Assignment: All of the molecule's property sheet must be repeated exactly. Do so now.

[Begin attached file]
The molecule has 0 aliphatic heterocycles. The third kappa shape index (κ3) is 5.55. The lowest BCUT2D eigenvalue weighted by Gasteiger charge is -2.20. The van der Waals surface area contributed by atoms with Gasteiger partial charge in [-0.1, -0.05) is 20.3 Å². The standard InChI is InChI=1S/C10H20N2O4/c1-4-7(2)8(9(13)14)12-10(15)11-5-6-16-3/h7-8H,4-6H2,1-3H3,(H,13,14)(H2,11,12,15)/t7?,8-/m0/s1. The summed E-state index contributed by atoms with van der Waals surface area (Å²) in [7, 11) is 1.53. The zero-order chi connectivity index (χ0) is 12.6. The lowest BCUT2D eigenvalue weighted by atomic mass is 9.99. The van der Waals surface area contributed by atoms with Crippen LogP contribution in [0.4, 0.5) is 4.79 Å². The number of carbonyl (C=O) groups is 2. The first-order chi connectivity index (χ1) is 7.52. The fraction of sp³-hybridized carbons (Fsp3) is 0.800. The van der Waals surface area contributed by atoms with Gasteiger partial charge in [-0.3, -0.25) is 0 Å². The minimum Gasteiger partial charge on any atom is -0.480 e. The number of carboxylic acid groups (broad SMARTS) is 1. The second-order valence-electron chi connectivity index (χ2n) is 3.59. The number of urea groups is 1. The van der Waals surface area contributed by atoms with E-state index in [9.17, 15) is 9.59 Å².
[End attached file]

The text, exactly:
The molecule has 0 aliphatic heterocycles. The third kappa shape index (κ3) is 5.55. The lowest BCUT2D eigenvalue weighted by Gasteiger charge is -2.20. The van der Waals surface area contributed by atoms with Gasteiger partial charge in [-0.1, -0.05) is 20.3 Å². The standard InChI is InChI=1S/C10H20N2O4/c1-4-7(2)8(9(13)14)12-10(15)11-5-6-16-3/h7-8H,4-6H2,1-3H3,(H,13,14)(H2,11,12,15)/t7?,8-/m0/s1. The summed E-state index contributed by atoms with van der Waals surface area (Å²) in [7, 11) is 1.53. The zero-order chi connectivity index (χ0) is 12.6. The lowest BCUT2D eigenvalue weighted by atomic mass is 9.99. The van der Waals surface area contributed by atoms with Crippen LogP contribution in [0.4, 0.5) is 4.79 Å². The number of carbonyl (C=O) groups is 2. The first-order chi connectivity index (χ1) is 7.52. The fraction of sp³-hybridized carbons (Fsp3) is 0.800. The van der Waals surface area contributed by atoms with Gasteiger partial charge in [-0.3, -0.25) is 0 Å². The minimum Gasteiger partial charge on any atom is -0.480 e. The number of carboxylic acid groups (broad SMARTS) is 1. The second-order valence-electron chi connectivity index (χ2n) is 3.59. The number of urea groups is 1. The van der Waals surface area contributed by atoms with E-state index in [9.17, 15) is 9.59 Å².